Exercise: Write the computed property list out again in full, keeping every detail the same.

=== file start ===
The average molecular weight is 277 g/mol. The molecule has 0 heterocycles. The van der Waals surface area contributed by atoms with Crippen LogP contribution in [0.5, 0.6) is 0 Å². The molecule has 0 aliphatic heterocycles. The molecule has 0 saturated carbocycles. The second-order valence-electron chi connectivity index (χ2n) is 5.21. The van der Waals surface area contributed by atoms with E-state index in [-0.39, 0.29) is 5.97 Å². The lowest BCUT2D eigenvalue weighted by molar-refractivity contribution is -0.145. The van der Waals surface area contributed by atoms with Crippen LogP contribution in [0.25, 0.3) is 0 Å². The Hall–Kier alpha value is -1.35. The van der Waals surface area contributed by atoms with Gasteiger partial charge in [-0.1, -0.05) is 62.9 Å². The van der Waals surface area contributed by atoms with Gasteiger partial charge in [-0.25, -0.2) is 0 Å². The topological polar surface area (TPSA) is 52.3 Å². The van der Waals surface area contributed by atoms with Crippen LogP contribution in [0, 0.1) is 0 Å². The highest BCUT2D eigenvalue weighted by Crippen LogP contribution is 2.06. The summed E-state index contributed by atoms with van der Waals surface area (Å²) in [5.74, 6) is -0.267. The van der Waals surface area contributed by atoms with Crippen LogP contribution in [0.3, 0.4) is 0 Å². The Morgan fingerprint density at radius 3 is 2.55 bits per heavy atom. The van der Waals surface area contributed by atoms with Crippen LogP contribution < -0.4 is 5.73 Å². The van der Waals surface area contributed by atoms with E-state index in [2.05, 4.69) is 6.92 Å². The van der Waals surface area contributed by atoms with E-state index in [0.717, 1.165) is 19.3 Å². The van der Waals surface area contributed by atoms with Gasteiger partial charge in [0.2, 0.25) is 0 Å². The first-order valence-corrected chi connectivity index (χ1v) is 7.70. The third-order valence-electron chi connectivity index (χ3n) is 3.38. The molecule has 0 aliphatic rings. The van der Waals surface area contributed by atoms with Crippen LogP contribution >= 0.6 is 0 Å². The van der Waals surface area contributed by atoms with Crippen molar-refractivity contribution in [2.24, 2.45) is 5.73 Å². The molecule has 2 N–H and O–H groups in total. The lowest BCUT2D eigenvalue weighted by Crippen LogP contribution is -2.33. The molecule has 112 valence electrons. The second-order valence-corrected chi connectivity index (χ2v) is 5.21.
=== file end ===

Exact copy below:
The average molecular weight is 277 g/mol. The molecule has 0 heterocycles. The van der Waals surface area contributed by atoms with Crippen LogP contribution in [0.5, 0.6) is 0 Å². The molecule has 0 aliphatic heterocycles. The molecule has 0 saturated carbocycles. The second-order valence-electron chi connectivity index (χ2n) is 5.21. The van der Waals surface area contributed by atoms with E-state index in [-0.39, 0.29) is 5.97 Å². The lowest BCUT2D eigenvalue weighted by molar-refractivity contribution is -0.145. The van der Waals surface area contributed by atoms with Crippen LogP contribution in [0.25, 0.3) is 0 Å². The Hall–Kier alpha value is -1.35. The van der Waals surface area contributed by atoms with Gasteiger partial charge in [-0.1, -0.05) is 62.9 Å². The van der Waals surface area contributed by atoms with Gasteiger partial charge in [-0.25, -0.2) is 0 Å². The topological polar surface area (TPSA) is 52.3 Å². The van der Waals surface area contributed by atoms with Crippen LogP contribution in [0, 0.1) is 0 Å². The highest BCUT2D eigenvalue weighted by Crippen LogP contribution is 2.06. The summed E-state index contributed by atoms with van der Waals surface area (Å²) in [5.74, 6) is -0.267. The van der Waals surface area contributed by atoms with Crippen LogP contribution in [0.3, 0.4) is 0 Å². The Morgan fingerprint density at radius 3 is 2.55 bits per heavy atom. The van der Waals surface area contributed by atoms with Crippen LogP contribution < -0.4 is 5.73 Å². The van der Waals surface area contributed by atoms with E-state index in [2.05, 4.69) is 6.92 Å². The van der Waals surface area contributed by atoms with E-state index in [0.717, 1.165) is 19.3 Å². The van der Waals surface area contributed by atoms with Gasteiger partial charge in [0.2, 0.25) is 0 Å². The first-order valence-corrected chi connectivity index (χ1v) is 7.70. The third-order valence-electron chi connectivity index (χ3n) is 3.38. The molecule has 0 aliphatic rings. The van der Waals surface area contributed by atoms with Crippen LogP contribution >= 0.6 is 0 Å². The van der Waals surface area contributed by atoms with Crippen molar-refractivity contribution in [2.24, 2.45) is 5.73 Å². The molecule has 2 N–H and O–H groups in total. The lowest BCUT2D eigenvalue weighted by Crippen LogP contribution is -2.33. The molecule has 112 valence electrons. The second-order valence-corrected chi connectivity index (χ2v) is 5.21.